S. 2129

The American Falls Reservoir District #2 Conveyance Act 

Statement of William E. Rinne

Acting Commissioner, Bureau of Reclamation

U.S. Department of the Interior

Before the

Subcommittee on Water and Power

Committee on Energy and Natural Resources

United States Senate

S. 2129

The American Falls Reservoir District #2 Conveyance Act

June 28, 2006 

Madam Chairwoman and members of the Subcommittee, I am Bill Rinne, Acting Commissioner of the Bureau of Reclamation.  I am pleased to provide the Department of the Interior’s views on S. 2129, legislation to authorize the Secretary of the Interior to convey certain facilities, buildings and lands of the Gooding Division of the Minidoka Project in Idaho to the American Falls Reservoir District #2.  We support this legislation and thank the committee for considering it today. 

The transfer proposed in S. 2129 is the culmination of a collaborative and cooperative process and should be a model for other districts and groups interested in title transfer.

What we experienced in this case, and what has made other title transfers successful, is that Reclamation and the non-Federal entities interested in title transfer followed a simple plan – identifying obstacles and dealing with them at the local or regional level before drafting legislation. 

S. 2129 would authorize the title transfer of federally owned facilities, buildings, and lands to the American Falls Reservoir District #2.  The primary feature of the proposed title transfer is the Milner-Gooding Canal.  Reclamation and the American Falls Reservoir District #2 have worked collaboratively and efficiently to successfully address all the elements of Reclamation’s title transfer policy framework. 

One of the Administration’s goals in title transfer is to protect the financial interest of the United States, that is, to make sure that the United States is in the same or better financial position following title transfer.  In this case, the full costs of all facilities, buildings, and acquired lands to be transferred, including the Milner-Gooding Canal, have already been repaid pursuant to the District’s amendatory repayment contract.  The District has also identified some withdrawn lands for which they would like to gain title and have agreed to pay the fair market appraised value for these lands.  There are no ongoing revenue streams associated with the facilities, buildings, and lands.   Because the District has fulfilled its repayment obligation under its contract, payment is required only for the additional withdrawn lands that the District has proposed for title transfer.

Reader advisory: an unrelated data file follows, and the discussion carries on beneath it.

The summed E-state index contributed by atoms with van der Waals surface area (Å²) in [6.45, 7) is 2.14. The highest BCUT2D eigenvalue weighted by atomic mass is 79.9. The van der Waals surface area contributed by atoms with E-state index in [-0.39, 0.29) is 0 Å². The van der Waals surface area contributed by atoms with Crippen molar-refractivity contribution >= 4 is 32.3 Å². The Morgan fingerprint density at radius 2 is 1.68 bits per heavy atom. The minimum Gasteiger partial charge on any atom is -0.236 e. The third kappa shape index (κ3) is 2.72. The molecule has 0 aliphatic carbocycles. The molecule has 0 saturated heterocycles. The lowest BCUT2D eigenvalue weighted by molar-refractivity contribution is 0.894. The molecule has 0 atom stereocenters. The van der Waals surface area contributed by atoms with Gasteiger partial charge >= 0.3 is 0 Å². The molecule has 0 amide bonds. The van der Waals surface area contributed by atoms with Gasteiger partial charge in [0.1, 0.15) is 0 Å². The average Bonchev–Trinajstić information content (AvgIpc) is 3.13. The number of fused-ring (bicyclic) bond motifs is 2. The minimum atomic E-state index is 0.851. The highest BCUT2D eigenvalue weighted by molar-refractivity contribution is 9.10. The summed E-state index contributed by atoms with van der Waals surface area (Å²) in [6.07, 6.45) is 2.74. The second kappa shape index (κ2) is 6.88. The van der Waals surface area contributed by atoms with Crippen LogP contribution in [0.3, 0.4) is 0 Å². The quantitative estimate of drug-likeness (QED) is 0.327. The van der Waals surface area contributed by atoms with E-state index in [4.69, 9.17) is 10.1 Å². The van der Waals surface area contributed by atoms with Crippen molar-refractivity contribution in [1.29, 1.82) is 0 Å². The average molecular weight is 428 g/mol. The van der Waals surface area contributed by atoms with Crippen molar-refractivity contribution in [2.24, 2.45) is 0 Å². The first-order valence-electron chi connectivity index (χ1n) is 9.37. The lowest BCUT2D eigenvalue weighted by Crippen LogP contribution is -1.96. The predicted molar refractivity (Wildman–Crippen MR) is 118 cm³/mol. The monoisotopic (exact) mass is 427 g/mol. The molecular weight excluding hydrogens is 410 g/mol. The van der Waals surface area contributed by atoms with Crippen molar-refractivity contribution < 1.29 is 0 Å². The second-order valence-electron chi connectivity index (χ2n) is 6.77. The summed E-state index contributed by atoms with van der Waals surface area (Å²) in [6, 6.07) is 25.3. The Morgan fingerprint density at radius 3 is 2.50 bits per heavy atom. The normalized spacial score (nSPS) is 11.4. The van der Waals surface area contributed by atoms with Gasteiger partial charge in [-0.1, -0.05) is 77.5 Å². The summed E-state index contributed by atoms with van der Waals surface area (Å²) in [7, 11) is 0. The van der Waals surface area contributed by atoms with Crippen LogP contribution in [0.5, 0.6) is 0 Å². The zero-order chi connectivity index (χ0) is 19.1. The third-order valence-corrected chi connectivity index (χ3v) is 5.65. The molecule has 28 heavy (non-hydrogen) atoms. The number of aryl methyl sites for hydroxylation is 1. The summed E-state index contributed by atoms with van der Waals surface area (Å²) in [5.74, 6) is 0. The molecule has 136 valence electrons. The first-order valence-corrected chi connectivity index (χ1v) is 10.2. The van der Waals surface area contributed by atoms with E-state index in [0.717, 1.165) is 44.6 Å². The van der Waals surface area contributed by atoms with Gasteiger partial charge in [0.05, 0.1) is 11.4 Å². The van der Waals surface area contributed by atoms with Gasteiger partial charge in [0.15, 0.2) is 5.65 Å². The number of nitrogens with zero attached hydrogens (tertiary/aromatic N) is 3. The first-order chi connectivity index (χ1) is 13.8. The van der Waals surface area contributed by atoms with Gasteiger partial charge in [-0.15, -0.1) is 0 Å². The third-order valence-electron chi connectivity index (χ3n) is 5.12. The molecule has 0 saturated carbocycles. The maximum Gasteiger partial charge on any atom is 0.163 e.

On October 3, 2005, Reclamation and the District entered into a title transfer agreement for the federally owned facilities (Contract No. 5-07-10-L1688) that spells out the terms and conditions for this title transfer and that is the basis for the transfer of the facilities in the legislation.  Subsequently, Reclamation worked with the District and the bill sponsors regarding how to structure the legislation to authorize the implementation of the title transfer agreement. 

We believe that this title transfer will give the District more local control of facilities that were constructed for its use.  The bill will also eliminate the need for duplicative and unnecessary administrative obligations that exist for the District because title to the facilities, buildings, and lands is held by the United States.  For example, the District currently has to seek approval from Reclamation for certain canal maintenance, utility work, and building improvement. 

For Reclamation, the title transfer will eliminate the periodic facility reviews and processing of paperwork that currently consumes significant staff time.  In addition, with the proposed transfer of the Milner-Gooding Canal and other Gooding Division facilities to the District, Reclamation can improve public management of remaining dispersed properties by transferring specific parcels to other governmental agencies.  Accordingly, the legislation directs Reclamation to transfer title for specific smaller parcels to the National Park Service, the State of Idaho, and the City of Gooding, since those entities currently manage the relevant lands.  Regarding the transfer of 39.72 acres of land to the Idaho Department of Fish and Game, we note that existing law codified at 16 U.S.C. 667b authorizes the General Services Administration to transfer land to States for conservation purposes.  This authority has been used to transfer other Federal lands to State ownership. 

The title transfer also involves Reclamation relinquishing title for withdrawn lands to the Bureau of Land Management (BLM).  These associated transfers will place those properties more directly under the administrative control of the appropriate governmental entities and will allow Reclamation to better focus on its core mission of delivering water and power.  Further, Reclamation has worked closely with the National Park Service, the State of Idaho, the City of Gooding, and the BLM to craft the language that appears in the transfer agreement.  We look forward to continuing those close and cooperative relationships once this legislation has been adopted to implement the agreement in a timely manner. 

In summary, we support passage of S. 2129.  It is a good bill, a good title transfer, and reflects a cooperative and cost effective process that will provide a benefit to the District and to Reclamation.

That concludes my testimony; I would be pleased to answer any questions.


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